Organic Honey Standards
The standards for organic honey production are much different than those for producing other organic livestock products. Managing honey bees is very difficult, so the general rules applicable for other livestock cannot be implemented in the case of organic honey production.
The National Standard of Canada, instituted by the Government of Canada, has provided standards for organic honey production in their document the “Organic Production Systems General Principles and Management Standards”. The North London Beekeeping Association has also summarized the organic honey standards widely used in the UK in one of its information sheets. The commonly used production guidelines have been given below (please note that the guidelines and the numbers given below are indicative):
Location of Organic Apiary: An organic apiary should be placed on a piece of land that is maintained organically. The nectar, honeydew, or pollen used by the honey bees should come from organic sources. Normally, a honey bee can travel up to 3 km for gathering honey. Hence, any chemical farms in the vicinity should be located outside a distance of about 3 km.
Organic Bee Hives: The bee hives used for organic apiculture should be made of natural timber or metal. Treated timber cannot be used for making the hives. Furthermore, lead-based paints should not be used and if plastics are used, then they should be covered with bee wax.
Transition Period: Like organic milk production, there is a transition period involved when a farmer shifts from conventional honey production to organic production. This transition period is about 12 months. Non-organic wax should be replaced with organic wax during this transition period.
Origin of Honey Bees: The replaced or introduced honey bees can come from organic as well as non-organic apiaries. The apiary where new honey bees have been introduced can be included in organic honey production only after a period of about 60 days, after ensuring the replacement of bees and the management of the apiary has been carried out through organic means.
Feed for Organic Honey Bees: In organic apiculture, the honey bee hives should not be placed in or near farms where chemical farming is being practiced. Also, artificial feeding can be carried out; however, this should only be done when it is difficult to provide access to organic foraging to the bees. When non-organic feed is used, the apiary should be removed from organic honey production, depending on the duration of artificial feeding.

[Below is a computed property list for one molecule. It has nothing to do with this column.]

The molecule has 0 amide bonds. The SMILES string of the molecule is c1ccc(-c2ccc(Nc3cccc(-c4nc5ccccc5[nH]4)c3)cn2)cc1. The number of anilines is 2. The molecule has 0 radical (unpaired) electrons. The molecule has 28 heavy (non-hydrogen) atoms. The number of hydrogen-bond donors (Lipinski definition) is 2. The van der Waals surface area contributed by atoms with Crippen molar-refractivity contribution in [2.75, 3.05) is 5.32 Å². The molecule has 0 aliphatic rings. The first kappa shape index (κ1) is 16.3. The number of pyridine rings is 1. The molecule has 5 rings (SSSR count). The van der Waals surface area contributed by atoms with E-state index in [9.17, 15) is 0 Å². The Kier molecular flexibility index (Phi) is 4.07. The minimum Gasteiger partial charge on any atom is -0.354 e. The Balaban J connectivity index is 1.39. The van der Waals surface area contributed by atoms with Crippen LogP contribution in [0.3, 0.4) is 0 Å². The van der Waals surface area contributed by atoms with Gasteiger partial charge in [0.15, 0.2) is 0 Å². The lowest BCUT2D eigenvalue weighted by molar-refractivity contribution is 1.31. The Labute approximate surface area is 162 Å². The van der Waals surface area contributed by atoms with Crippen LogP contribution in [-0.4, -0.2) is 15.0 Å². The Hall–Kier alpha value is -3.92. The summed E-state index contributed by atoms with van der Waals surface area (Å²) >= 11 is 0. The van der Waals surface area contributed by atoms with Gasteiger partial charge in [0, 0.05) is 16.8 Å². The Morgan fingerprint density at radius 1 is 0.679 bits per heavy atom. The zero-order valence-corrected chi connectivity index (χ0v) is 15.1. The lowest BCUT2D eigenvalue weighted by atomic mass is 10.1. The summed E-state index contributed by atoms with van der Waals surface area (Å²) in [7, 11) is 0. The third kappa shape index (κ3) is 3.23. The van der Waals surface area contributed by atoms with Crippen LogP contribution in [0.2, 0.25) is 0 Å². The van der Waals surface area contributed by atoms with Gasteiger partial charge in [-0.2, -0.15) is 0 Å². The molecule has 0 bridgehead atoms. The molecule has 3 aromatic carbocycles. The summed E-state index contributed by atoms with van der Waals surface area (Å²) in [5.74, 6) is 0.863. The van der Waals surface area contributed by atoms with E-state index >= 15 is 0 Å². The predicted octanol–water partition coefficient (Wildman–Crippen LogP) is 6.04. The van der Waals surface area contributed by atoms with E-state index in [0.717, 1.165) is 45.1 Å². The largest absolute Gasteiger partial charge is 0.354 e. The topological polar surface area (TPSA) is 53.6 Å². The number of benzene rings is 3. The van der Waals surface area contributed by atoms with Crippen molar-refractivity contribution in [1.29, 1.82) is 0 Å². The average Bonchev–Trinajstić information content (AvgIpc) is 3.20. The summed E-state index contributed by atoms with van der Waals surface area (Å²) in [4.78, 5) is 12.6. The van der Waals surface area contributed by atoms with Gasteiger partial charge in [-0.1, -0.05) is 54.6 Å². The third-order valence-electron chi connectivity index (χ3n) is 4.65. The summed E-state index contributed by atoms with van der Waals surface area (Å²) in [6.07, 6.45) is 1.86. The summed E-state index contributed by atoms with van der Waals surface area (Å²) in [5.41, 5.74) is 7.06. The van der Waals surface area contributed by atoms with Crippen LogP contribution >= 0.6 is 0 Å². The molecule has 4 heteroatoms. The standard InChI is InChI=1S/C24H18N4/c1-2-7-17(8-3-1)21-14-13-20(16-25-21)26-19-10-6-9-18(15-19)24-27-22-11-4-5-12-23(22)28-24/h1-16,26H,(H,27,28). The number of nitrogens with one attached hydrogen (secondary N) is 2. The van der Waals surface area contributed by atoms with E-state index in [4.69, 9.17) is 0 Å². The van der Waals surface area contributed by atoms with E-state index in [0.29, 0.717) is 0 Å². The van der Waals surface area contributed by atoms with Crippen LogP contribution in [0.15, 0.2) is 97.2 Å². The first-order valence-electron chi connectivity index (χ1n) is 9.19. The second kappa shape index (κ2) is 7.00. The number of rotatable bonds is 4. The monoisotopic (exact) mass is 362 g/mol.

Queen Honey Bees: The queen honey bees can be replaced whenever required. A healthy queen should be selected for replacement to ensure preventative disease management. Sometimes, artificial insemination is also permitted. Cutting of the wings of the queen honey bee is not permitted.
Disease Control: Stress should be put on using preventative methods of disease control, such as selecting healthy queen honey bees and replacement bees. Furthermore, antibiotics cannot be used for treating diseases. Whenever antibiotics are used, the apiary should be isolated and kept out of organic honey production for at least a year.
Organic Honey Extraction: A live brood cannot be used for extracting honey from a brood comb. The surfaces that come in contact with the honey should be made of food-grade material or should be coated with beeswax.
Organic Honey Processing: It should not be heated above 35 degrees Celsius. Gravitational settling and filtration should be used for removing extraneous solids.
Organic Honey Labeling: Every apiary should be properly managed and records of the apiary should be maintained. One should be able to trace the honey stored in an organic honey jar to the apiary it has been obtained from.